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From Serge Knystautas <ser...@lokitech.com>
Subject Re: Threads in James: Re: Tomcat + James in a single jvm process
Date Wed, 05 Jun 2002 13:52:38 GMT
Can you expand what you mean by *hack*?  JavaMail uses a socket factory, 
you specify a socket factory, you get SSL.  Sounds like a well designed 
approach.  I'm not sure what you were doing in your TLSRemoteDelivery 
mailet, but just by the name of it I'm wondering how/why you were 
determining whether a message should be sent via TLS.  That 
determination seems like the biggest issue, not the socket/delivery 
mechanism.

I haven't had time to review your recent submission as I keep working 
too late.  I'm hoping tonight I'll have some time.

Unfortunately I can't provide any more info about the problems with the 
Avalon thread pools.  What I have seen is James handling SMTP and POP3 
traffic, remotely delivering messages, but messages are just stuck in 
the spool.  Restart fixed it, and there were no log messages to explain 
what happened.  I've never had any luck debugging Avalon (resisting all 
temptations to rant :)
-- 
Serge Knystautas
Loki Technologies - Unstoppable Websites
http://www.lokitech.com


Andrei Ivanov wrote:
> Hi, Serge
> 
> 
>>smtp).  You add 2 properties to the
>>javax.mail.Session properties, and
> 
> 
> No, this is not correct. This article is good example of how to *hack* java
> mail to make it SSL enabled but nothing more. I implemented one client (my
> first version of TLSRemoteDelivery) using this article, but alas this
> approach is not compatible with Avalon ideology at all.
> 
> 
>>from fine tuning from years of experience dealing with what other mail
> 
> I have to think about that, because, honestly, this is my deep concern as
> well. So far I am not ready to give answer for this your argument. But I
> still stay for my points from my previous email.
> 
> 
>>But ultimately, it's all about the code.  I'm happy to look over
>>whatever you would like to submit
> 
> 
> Did you have time to review my recent submission (SMTPServer-Handler)?
> 
> Andrei
> 
> PS could you please share more information about the problems you've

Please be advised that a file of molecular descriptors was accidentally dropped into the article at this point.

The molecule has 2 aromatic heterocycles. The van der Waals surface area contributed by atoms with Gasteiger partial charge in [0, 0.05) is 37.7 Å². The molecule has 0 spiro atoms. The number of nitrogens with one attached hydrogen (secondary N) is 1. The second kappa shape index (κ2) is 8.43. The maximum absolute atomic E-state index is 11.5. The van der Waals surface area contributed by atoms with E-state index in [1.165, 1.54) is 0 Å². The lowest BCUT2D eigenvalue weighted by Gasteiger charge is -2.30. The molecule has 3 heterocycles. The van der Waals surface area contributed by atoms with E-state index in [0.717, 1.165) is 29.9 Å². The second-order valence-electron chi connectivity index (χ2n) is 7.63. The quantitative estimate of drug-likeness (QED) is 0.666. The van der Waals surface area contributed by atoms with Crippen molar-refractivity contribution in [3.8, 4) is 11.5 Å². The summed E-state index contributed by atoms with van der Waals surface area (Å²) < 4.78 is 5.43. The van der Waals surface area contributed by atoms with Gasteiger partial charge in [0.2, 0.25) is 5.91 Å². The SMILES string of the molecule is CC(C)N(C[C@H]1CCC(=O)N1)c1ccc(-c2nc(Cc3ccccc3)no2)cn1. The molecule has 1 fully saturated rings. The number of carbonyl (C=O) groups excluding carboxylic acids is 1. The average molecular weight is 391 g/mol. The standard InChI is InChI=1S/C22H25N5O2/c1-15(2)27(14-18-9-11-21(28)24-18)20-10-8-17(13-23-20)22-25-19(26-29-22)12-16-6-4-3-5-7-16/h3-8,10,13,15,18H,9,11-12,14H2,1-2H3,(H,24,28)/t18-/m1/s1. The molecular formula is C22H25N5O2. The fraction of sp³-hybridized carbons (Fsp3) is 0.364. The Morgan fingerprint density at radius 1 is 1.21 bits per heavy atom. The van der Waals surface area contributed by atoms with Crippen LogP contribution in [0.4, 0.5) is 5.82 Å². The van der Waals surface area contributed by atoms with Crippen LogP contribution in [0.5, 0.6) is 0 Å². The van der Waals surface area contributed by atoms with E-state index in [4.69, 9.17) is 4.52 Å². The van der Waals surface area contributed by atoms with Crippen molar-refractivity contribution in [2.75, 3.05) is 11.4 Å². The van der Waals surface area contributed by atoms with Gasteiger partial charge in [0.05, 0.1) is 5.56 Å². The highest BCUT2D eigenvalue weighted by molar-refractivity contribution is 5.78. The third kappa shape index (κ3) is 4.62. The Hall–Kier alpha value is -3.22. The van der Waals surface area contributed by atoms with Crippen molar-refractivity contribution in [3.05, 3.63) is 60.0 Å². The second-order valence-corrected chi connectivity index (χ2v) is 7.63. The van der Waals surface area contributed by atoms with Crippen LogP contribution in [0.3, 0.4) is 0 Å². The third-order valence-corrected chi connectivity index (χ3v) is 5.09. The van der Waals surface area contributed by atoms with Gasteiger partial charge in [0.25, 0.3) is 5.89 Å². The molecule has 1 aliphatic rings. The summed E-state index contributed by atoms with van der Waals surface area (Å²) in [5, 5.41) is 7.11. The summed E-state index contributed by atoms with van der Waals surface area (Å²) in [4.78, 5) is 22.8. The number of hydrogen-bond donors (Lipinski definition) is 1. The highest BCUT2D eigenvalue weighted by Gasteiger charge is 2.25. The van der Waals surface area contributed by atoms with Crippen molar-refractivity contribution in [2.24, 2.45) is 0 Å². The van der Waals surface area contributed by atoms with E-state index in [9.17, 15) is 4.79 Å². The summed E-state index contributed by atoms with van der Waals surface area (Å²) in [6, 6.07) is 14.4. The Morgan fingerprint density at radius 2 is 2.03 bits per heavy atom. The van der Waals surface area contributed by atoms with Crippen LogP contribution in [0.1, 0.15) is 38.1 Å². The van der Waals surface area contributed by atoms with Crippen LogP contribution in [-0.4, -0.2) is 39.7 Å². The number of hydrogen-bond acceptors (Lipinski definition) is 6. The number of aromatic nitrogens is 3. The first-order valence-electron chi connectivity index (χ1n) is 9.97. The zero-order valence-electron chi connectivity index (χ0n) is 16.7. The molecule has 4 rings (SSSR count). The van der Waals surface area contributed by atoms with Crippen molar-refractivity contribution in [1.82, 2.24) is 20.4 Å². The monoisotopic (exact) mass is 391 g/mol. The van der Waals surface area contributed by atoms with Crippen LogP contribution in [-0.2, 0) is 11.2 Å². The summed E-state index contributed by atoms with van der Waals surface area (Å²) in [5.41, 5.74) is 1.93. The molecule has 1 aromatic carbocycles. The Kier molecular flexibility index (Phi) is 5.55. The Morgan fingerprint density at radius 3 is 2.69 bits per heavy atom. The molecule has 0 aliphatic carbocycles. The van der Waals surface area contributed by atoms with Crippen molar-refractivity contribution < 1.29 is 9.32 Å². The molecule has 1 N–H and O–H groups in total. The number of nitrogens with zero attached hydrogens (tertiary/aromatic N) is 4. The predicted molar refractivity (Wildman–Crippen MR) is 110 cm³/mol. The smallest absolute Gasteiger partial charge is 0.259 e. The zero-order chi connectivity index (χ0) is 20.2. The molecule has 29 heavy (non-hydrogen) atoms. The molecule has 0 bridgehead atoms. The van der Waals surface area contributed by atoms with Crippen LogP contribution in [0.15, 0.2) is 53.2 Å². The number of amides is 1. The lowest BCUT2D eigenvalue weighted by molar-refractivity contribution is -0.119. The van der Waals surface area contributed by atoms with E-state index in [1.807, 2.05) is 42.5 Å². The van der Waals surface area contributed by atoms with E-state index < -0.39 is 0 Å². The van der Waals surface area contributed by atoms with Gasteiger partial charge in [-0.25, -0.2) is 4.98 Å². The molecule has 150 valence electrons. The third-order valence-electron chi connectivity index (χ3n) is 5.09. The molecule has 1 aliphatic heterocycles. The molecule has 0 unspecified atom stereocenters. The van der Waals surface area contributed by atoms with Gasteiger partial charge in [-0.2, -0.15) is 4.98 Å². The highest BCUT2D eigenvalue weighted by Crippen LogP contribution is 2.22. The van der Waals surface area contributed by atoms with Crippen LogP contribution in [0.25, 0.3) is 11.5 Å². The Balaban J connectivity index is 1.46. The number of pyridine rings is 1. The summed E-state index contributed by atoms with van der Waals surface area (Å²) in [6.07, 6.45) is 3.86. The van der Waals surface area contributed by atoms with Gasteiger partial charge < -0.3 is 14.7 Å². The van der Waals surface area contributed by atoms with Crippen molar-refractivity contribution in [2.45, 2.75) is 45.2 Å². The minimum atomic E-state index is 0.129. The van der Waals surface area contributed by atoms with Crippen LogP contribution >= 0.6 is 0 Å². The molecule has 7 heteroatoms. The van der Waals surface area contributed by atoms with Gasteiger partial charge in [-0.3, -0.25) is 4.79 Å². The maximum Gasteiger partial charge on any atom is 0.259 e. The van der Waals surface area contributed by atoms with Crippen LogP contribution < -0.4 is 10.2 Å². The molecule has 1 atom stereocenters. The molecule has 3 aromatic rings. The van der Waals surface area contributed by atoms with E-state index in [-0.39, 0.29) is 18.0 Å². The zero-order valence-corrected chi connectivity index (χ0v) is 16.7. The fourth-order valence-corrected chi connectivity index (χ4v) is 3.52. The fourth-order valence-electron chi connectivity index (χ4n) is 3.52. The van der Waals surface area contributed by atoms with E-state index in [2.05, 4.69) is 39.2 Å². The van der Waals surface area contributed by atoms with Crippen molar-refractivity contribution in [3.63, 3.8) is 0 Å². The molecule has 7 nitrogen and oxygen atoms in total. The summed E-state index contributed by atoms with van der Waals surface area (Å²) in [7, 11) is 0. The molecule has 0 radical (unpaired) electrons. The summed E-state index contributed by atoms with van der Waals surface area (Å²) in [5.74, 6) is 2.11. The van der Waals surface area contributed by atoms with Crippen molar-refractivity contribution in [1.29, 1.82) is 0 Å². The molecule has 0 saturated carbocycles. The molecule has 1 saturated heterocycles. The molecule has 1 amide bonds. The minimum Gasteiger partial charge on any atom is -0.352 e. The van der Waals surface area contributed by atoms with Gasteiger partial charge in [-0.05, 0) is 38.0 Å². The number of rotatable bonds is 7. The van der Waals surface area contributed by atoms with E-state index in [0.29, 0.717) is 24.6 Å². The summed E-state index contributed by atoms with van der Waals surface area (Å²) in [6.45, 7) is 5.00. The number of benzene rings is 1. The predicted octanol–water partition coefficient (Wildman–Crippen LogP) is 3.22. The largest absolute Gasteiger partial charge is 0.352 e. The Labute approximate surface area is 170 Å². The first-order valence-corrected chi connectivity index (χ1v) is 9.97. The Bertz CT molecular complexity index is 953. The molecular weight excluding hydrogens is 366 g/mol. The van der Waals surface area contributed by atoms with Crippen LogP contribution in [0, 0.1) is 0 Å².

> experienced with excalibur threads. How I can repeat those? This is *very*
> critical for James based the solution I am working on.
> 
> 
> 
> ----- Original Message -----
> From: "Serge Knystautas" <sergek@lokitech.com>
> To: "James Developers List" <james-dev@jakarta.apache.org>
> Sent: Wednesday, June 05, 2002 4:08 PM
> Subject: Re: Threads in James: Re: Tomcat + James in a single jvm process
> 
> 
> 
>>Andrei Ivanov wrote:
>>
>>>Hi,
>>>I was about to offer this, just wanted so that initiative is not going
>>
> from
> 
>>>me :-)
>>>
>>>
>>>>We'd be pleased to accept your kind offer to contribute... ;-D
>>>>
>>>
>>>So I have RemoteDelivery mailet which doesn't use JavaMail for
>>
> transport,
> 
>>>which uses excalibur threads and cornerstone socket factory (and of
>>
> course
> 
>>>support TLS and so on). It works very well ;-D
>>>Unfortunately I implemented it before I got a chance to look at JavaMail
>>>sources which were released recently. Now I see some ways to improve it.
>>>
>>>Anyway before any further contributions from me I would like to hear
>>
> from
> 
>>>Serge about my improvements to SMTPServer-Handler submitted recently :-)
>>>
>>>Andrei
>>
>>Well, I'm not really enamored with refactoring working James code just
>>because Avalon provides functionality XYZ.  I can understand the
>>consistency argument.  However, I also have found the Avalon thread
>>pooler to be less reliable than the quick and dirty approach used by
>>RemoteDelivery (periodically I've had to restart James because the spool
>>manager threads had all died/hung while I haven't seen this with remote
>>delivery).
>>
>>I would like to remove the JavaMail delivery dependency because JavaMail
>>is not really a server-geared API.  That said, SMTP is an incredibly
>>challenging API not because of its complexity, but because it's been
>>around for so long and there are so many liberties other servers take
>>with it.  The settings that RemoteDelivery passes to the Transport are
>>from fine tuning from years of experience dealing with what other mail
>>servers can stand to hear.  Introducing a whole new codebase can be
>>extremely risky, because even if you can't deliver to 5% of the mail
>>servers out there, you're going to hear about it (but probably not until
>>a couple of weeks of bounces have been going on).
>>
>>As for SSL transport delivery, I think that's a reason to stick with
>>JavaMail actually... it's much more standard and well documented than
>>moving to a custom SMTP implementation and Avalon sockets.  Here's a
>>good article on the matter
>>
> 
> http://www.javaworld.com/javaworld/javatips/jw-javatip115.html?remote_addr=2
> 09.1.23.157&user_agent=Ultraseek/IDG.net
> 
>>(this talks about securing other providers, but the same should work for
>>smtp).  You add 2 properties to the javax.mail.Session properties, and
>>boom, you've got SMTP w/SSL.  Doesn't seem like we need to refactor there.
>>
>>But ultimately, it's all about the code.  I'm happy to look over
>>whatever you would like to submit, and I'll let you know what I think.
>>I just wanted to share some of my reservations going into this.
>>--
>>Serge Knystautas
>>Loki Technologies - Unstoppable Websites
>>http://www.lokitech.com


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